NEW DELHI/MUMBAI, Feb 1 (Reuters) - India on Friday announced a pension scheme targeting at least 100 million workers in the unorganized sector, such as drivers, maids and cobblers, in a bid to woo a critical voter group that Prime Minister Narendra Modi is seeking to sway ahead of a general election due by May.
In the interim budget for 2019/20, acting finance minister Piyush Goyal said the government would spend 5 billion rupees ($70.06 million) to launch what could become “the world’s largest pension scheme”.
The unorganized sector of India’s economy is vast, employing an estimated nine out of 10 workers. But experts note that such targeted pension schemes already exist, and would likely have limited benefits. Others said that such schemes have failed to win much buy-in previously, and so might disappoint as a vote winner.
“Right now, the value would be in that they have announced it. By the time, it’s actually done the elections will be over,” said Sebastian Morris, an economics professor at the Indian Institute of Management in Ahmedabad.
The new programme, to be implemented this year, will provide an assured monthly pension of 3,000 rupees once workers reach 60 years.
“A worker joining the pension yojana (scheme) at 18 years, will have to contribute as little as 55 rupees per month only,” Goyal said in his budget speech, providing few other details.
India’s estimated 420 million unorganized workers - including daily-wage labourers, rag-pickers, rickshaw drivers and maids - have few social security nets, and were stung by Modi’s controversial decision in 2016 to withdraw overnight most of the country’s high-value banknotes from circulation.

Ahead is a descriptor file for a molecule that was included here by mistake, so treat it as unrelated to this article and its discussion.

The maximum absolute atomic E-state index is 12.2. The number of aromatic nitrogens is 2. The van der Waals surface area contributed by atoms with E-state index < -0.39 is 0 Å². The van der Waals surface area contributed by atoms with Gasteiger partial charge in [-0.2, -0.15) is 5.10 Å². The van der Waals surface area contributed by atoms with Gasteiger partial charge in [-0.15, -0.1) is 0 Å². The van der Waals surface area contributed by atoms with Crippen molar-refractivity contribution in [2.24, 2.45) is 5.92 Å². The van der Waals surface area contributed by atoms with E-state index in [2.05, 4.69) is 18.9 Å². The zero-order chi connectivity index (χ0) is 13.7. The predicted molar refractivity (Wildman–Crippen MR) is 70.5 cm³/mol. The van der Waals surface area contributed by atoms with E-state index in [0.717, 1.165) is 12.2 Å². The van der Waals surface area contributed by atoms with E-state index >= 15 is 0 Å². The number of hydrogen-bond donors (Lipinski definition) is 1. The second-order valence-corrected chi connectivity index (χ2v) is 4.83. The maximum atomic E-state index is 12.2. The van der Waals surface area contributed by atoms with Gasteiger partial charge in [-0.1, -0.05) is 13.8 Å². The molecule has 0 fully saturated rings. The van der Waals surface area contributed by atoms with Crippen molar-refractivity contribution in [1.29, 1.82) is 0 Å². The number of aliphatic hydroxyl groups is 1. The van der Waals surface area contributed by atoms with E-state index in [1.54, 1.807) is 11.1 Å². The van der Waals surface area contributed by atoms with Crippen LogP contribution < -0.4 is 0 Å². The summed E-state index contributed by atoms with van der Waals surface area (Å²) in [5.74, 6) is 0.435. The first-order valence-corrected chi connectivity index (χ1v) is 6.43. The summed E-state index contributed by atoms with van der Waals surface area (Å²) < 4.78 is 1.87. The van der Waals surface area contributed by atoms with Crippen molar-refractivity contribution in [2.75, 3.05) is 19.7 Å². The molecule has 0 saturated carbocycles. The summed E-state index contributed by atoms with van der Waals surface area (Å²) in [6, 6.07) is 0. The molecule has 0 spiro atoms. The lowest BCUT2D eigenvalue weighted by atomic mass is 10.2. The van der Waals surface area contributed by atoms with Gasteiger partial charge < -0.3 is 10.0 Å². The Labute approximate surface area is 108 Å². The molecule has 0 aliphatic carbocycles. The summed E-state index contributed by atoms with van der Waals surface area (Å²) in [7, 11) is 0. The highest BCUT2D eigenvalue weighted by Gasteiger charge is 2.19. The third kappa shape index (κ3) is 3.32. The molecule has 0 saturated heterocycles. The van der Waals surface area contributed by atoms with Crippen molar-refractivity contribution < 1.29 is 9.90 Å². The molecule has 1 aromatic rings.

“A programme along the lines of social security driven by worker contributions makes a lot of sense and provides a sense of security to the vast bottom of the pyramid,” said Sunil Sharma, Chief Investment Officer at Sanctum Wealth Management.
But pensions are not a popular investment option in India. A 2017 report by the country’s central bank noted that “Indian households are woefully under-pensioned relative to their counterparts in other countries”.
The bank also pointed to a 2015 study that showed 50 percent of those surveyed in a government pension scheme for the unorganized sector did not pay the required 1,000 rupees over a 12-month period, instead making smaller contributions.
There are also existing government pension schemes for India’s unorganized workers, including the Atal Pension Yojana (APY) that was launched by the Modi government in 2015. The APY has so far only drawn 12.4 million subscribers, according to government data released last November.
Ashok Varma, a partner at PwC India, said the new scheme seems to be an extension of the APY, but it would likely have different eligibility criteria and target a larger worker base.
For the government, however, the expenditure for a new programme would be limited in the short-term. “The corpus is built over a period so the government doesn’t actually have to provide for this outlay at this point of time,” Varma said.
Some experts are sceptical of the actual benefits it would bring down the line even if workers regularly invested in the proposed pension plan.
“Let’s assume that you are 30-35 years of age, for the next 30-35 years you will keep contributing something and the end of the time, when you are 60 years of age, you will get 3,000 rupees,” said Himanshu, an associate professor at Jawaharlal Nehru University, who specializes in development economics.
“Tell me what will be the value of 3,000 rupees 30 years from now?” (Reporting by Devjyot Ghoshal and Abhirup Roy; Additional reporting by Promit Mukherjee; Editing by Euan Rocha and Alex Richardson)